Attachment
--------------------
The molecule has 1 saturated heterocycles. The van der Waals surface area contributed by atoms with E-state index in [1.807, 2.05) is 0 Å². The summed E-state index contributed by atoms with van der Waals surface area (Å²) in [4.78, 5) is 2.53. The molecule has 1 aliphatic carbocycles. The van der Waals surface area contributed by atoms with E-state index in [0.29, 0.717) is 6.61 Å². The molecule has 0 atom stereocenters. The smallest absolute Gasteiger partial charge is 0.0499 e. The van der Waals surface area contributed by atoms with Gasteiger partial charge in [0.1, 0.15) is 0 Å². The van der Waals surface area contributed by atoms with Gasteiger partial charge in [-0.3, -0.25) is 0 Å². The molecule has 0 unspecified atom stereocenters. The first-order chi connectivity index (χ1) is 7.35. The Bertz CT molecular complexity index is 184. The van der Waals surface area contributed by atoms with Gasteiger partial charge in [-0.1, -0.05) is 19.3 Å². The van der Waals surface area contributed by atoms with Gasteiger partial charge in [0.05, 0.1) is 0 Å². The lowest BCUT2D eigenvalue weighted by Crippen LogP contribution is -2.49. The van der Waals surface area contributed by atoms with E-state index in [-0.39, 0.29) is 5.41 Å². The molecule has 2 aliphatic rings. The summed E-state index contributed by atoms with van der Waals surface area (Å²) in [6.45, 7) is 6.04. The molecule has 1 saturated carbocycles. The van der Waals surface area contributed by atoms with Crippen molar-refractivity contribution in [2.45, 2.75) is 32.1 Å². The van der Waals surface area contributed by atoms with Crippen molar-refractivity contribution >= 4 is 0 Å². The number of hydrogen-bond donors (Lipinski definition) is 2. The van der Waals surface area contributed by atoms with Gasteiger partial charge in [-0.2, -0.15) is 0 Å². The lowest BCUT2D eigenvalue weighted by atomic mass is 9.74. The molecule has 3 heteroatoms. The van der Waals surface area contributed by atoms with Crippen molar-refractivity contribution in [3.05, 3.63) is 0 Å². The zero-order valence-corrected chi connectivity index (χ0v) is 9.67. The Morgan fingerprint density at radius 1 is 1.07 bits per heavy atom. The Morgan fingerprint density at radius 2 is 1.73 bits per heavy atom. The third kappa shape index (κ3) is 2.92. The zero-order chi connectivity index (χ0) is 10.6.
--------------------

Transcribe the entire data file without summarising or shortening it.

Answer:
The molecule has 1 saturated heterocycles. The van der Waals surface area contributed by atoms with E-state index in [1.807, 2.05) is 0 Å². The summed E-state index contributed by atoms with van der Waals surface area (Å²) in [4.78, 5) is 2.53. The molecule has 1 aliphatic carbocycles. The van der Waals surface area contributed by atoms with E-state index in [0.29, 0.717) is 6.61 Å². The molecule has 0 atom stereocenters. The smallest absolute Gasteiger partial charge is 0.0499 e. The van der Waals surface area contributed by atoms with Gasteiger partial charge in [0.1, 0.15) is 0 Å². The van der Waals surface area contributed by atoms with Gasteiger partial charge in [-0.3, -0.25) is 0 Å². The molecule has 0 unspecified atom stereocenters. The first-order chi connectivity index (χ1) is 7.35. The Bertz CT molecular complexity index is 184. The van der Waals surface area contributed by atoms with Gasteiger partial charge in [-0.1, -0.05) is 19.3 Å². The van der Waals surface area contributed by atoms with Gasteiger partial charge in [0.05, 0.1) is 0 Å². The lowest BCUT2D eigenvalue weighted by Crippen LogP contribution is -2.49. The van der Waals surface area contributed by atoms with E-state index in [-0.39, 0.29) is 5.41 Å². The molecule has 2 aliphatic rings. The summed E-state index contributed by atoms with van der Waals surface area (Å²) in [6.45, 7) is 6.04. The molecule has 1 saturated carbocycles. The van der Waals surface area contributed by atoms with Crippen molar-refractivity contribution in [2.45, 2.75) is 32.1 Å². The van der Waals surface area contributed by atoms with Crippen molar-refractivity contribution >= 4 is 0 Å². The number of hydrogen-bond donors (Lipinski definition) is 2. The van der Waals surface area contributed by atoms with Gasteiger partial charge in [-0.2, -0.15) is 0 Å². The lowest BCUT2D eigenvalue weighted by atomic mass is 9.74. The molecule has 3 heteroatoms. The van der Waals surface area contributed by atoms with Crippen molar-refractivity contribution in [3.05, 3.63) is 0 Å². The zero-order valence-corrected chi connectivity index (χ0v) is 9.67. The Morgan fingerprint density at radius 1 is 1.07 bits per heavy atom. The Morgan fingerprint density at radius 2 is 1.73 bits per heavy atom. The third kappa shape index (κ3) is 2.92. The zero-order chi connectivity index (χ0) is 10.6.